Spiritual and relationship expert, teacher, counselor, advisor, speaker, and writer James Gray Robinson

Brain Fails

            If you have ever watched your finger go in front of your head from one side of your head to the other, you will notice that it disappears while you are watching it. That is because your brain is not perfect, there are holes in its perception. These are called cognitive biases, and they make our lives more challenging at best, and down right stupid from time to time. We have holes in our reasoning, and if we don’t know it, we suffer because we think we are stupid, when we are not. It is just the way our brains work. Here are some of the ways our brains are stupid and we go for information that is easy, but not real.

(1) Best Available Information: When we don’t know any better, we overestimate the importance of what we know. We might know that someone did drugs and lived a long time. We assume that doing drugs is healthy.

(2) First Available Information: We put too much importance on the first thing we learn. Old timers are especially subject to what otherwise is known as “close minded”.

(3) Peer Pressure: The more people that believe something makes it more believable.

(4) Blind Spots: The fact that we don’t realize something only increases the blind spot.

(5) End Result Analysis: Whatever we choose must be right.

(6) Random patterns: We want to see consistency in random events, so we delude ourselves into believing that there is a pattern in complete randomness.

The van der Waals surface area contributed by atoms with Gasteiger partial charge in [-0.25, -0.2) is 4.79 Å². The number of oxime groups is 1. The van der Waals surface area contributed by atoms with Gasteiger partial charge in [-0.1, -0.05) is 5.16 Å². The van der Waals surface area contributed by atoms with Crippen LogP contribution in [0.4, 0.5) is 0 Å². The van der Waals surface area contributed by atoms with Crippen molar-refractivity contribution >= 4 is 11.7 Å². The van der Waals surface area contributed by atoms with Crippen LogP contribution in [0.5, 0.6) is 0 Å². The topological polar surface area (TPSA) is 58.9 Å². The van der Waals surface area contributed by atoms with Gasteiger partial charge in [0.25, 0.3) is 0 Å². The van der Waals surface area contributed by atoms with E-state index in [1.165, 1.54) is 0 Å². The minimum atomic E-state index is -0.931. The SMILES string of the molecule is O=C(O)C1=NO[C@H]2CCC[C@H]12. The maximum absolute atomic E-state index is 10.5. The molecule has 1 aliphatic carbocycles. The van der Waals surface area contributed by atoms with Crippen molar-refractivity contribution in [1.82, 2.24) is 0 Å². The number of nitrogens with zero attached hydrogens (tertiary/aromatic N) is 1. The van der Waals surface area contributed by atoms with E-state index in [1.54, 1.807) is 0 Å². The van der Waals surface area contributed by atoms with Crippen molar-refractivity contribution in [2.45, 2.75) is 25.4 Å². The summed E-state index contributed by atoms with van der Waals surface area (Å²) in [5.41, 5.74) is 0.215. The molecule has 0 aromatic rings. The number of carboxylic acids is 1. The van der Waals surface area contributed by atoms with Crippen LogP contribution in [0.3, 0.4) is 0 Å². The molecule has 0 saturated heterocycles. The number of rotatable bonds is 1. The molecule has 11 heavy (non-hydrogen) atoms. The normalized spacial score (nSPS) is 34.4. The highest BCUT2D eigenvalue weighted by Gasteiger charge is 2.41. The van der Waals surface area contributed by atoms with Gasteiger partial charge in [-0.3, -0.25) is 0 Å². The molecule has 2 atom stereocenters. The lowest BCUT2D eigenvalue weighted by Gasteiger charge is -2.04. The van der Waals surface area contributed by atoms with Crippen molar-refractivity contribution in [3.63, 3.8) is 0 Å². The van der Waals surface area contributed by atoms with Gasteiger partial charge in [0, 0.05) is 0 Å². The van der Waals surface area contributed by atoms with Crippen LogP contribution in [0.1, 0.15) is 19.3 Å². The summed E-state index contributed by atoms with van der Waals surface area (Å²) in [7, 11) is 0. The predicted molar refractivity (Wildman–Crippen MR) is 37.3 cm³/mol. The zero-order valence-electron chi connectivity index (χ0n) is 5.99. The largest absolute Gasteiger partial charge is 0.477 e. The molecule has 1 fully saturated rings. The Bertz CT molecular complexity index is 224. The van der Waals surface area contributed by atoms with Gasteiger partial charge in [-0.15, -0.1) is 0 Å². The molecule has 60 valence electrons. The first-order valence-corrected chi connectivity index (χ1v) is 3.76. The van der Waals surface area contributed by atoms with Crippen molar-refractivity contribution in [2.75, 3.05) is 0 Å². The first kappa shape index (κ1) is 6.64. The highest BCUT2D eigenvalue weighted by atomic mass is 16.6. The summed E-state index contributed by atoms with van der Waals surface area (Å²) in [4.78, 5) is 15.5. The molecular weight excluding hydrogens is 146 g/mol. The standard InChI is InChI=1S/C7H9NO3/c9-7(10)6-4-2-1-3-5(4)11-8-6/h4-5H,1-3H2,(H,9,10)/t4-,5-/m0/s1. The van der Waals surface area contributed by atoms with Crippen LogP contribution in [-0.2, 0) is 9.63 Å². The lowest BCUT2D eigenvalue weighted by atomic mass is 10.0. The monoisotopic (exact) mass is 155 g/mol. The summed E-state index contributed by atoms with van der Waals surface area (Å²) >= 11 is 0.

(7) Conformational bias: We only believe that which confirms our beliefs.

(8) Status quo thinking: The world was flat, then it swas round. Now it is flat again. We resist new thoughts.

(9) What we know is right: We look for reasons our beliefs are correct rather than investigate new information.

(10) Avoidance: We would rather recognize evidence that proves what we believe than seek evidence that changes that belief.

(11) Result Orientation: The ends justify the means.

(12) Placebo effect: Our beliefs create our reality.

(13) Familiarity: We observe what we know. This is the basis of the theory that the shaman did not see the Spanish ships.

(14) Expectations: We see what we want to see.

(15) Expectations: Stereotyping based on prejudice.

(16) Only the strong survive: we only follow the survivors.

These are all functions of a healthy brain. To be truly aware and mindful, we have to let go of these preconceived brain functions.